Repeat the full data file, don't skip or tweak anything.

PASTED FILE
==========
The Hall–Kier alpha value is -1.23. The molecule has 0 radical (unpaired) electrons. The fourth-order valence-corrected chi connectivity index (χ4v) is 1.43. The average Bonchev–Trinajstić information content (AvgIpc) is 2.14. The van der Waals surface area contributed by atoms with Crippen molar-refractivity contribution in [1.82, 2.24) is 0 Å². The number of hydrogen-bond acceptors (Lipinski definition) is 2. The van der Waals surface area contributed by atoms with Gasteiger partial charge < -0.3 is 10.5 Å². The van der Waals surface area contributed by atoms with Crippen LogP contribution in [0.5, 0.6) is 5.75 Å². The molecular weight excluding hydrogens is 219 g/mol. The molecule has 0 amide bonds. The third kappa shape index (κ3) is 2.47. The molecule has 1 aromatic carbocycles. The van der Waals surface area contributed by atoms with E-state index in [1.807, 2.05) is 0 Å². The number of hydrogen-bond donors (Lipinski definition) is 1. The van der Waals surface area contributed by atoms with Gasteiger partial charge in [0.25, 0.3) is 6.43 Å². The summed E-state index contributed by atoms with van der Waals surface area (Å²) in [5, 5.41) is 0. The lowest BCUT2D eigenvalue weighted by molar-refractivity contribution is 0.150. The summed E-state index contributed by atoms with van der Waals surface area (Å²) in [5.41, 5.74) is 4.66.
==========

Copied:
The Hall–Kier alpha value is -1.23. The molecule has 0 radical (unpaired) electrons. The fourth-order valence-corrected chi connectivity index (χ4v) is 1.43. The average Bonchev–Trinajstić information content (AvgIpc) is 2.14. The van der Waals surface area contributed by atoms with Crippen molar-refractivity contribution in [1.82, 2.24) is 0 Å². The number of hydrogen-bond acceptors (Lipinski definition) is 2. The van der Waals surface area contributed by atoms with Gasteiger partial charge < -0.3 is 10.5 Å². The van der Waals surface area contributed by atoms with Crippen LogP contribution in [0.5, 0.6) is 5.75 Å². The molecular weight excluding hydrogens is 219 g/mol. The molecule has 0 amide bonds. The third kappa shape index (κ3) is 2.47. The molecule has 1 aromatic carbocycles. The van der Waals surface area contributed by atoms with E-state index in [1.807, 2.05) is 0 Å². The number of hydrogen-bond donors (Lipinski definition) is 1. The van der Waals surface area contributed by atoms with Gasteiger partial charge in [0.25, 0.3) is 6.43 Å². The summed E-state index contributed by atoms with van der Waals surface area (Å²) in [5, 5.41) is 0. The lowest BCUT2D eigenvalue weighted by molar-refractivity contribution is 0.150. The summed E-state index contributed by atoms with van der Waals surface area (Å²) in [5.41, 5.74) is 4.66.